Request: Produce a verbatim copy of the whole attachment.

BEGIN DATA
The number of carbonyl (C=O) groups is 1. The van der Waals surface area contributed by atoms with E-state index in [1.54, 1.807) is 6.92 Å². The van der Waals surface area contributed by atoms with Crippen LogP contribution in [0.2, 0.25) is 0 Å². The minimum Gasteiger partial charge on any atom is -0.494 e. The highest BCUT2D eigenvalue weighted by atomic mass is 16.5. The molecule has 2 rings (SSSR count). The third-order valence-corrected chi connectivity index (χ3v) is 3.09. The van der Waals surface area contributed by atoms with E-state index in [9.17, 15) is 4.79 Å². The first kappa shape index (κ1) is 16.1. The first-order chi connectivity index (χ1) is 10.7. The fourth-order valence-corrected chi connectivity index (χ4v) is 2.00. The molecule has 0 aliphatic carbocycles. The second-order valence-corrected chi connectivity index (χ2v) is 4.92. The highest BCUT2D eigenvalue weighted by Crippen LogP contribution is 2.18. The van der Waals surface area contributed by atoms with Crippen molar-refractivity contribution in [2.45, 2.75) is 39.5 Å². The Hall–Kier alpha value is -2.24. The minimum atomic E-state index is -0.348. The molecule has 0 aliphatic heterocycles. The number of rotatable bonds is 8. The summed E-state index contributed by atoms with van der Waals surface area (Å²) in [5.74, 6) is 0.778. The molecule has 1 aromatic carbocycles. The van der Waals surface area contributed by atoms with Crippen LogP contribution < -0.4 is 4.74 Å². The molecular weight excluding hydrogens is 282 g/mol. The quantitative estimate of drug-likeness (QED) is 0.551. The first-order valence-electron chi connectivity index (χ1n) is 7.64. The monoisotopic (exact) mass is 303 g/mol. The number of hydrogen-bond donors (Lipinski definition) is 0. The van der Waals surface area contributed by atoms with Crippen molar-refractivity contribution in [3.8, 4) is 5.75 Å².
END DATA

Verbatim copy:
The number of carbonyl (C=O) groups is 1. The van der Waals surface area contributed by atoms with E-state index in [1.54, 1.807) is 6.92 Å². The van der Waals surface area contributed by atoms with Crippen LogP contribution in [0.2, 0.25) is 0 Å². The minimum Gasteiger partial charge on any atom is -0.494 e. The highest BCUT2D eigenvalue weighted by atomic mass is 16.5. The molecule has 2 rings (SSSR count). The third-order valence-corrected chi connectivity index (χ3v) is 3.09. The van der Waals surface area contributed by atoms with E-state index in [9.17, 15) is 4.79 Å². The first kappa shape index (κ1) is 16.1. The first-order chi connectivity index (χ1) is 10.7. The fourth-order valence-corrected chi connectivity index (χ4v) is 2.00. The molecule has 0 aliphatic carbocycles. The second-order valence-corrected chi connectivity index (χ2v) is 4.92. The highest BCUT2D eigenvalue weighted by Crippen LogP contribution is 2.18. The van der Waals surface area contributed by atoms with Crippen molar-refractivity contribution in [2.45, 2.75) is 39.5 Å². The Hall–Kier alpha value is -2.24. The minimum atomic E-state index is -0.348. The molecule has 0 aliphatic heterocycles. The number of rotatable bonds is 8. The summed E-state index contributed by atoms with van der Waals surface area (Å²) in [5.74, 6) is 0.778. The molecule has 1 aromatic carbocycles. The van der Waals surface area contributed by atoms with Crippen LogP contribution < -0.4 is 4.74 Å². The molecular weight excluding hydrogens is 282 g/mol. The quantitative estimate of drug-likeness (QED) is 0.551. The first-order valence-electron chi connectivity index (χ1n) is 7.64. The monoisotopic (exact) mass is 303 g/mol. The number of hydrogen-bond donors (Lipinski definition) is 0. The van der Waals surface area contributed by atoms with Crippen molar-refractivity contribution in [3.8, 4) is 5.75 Å².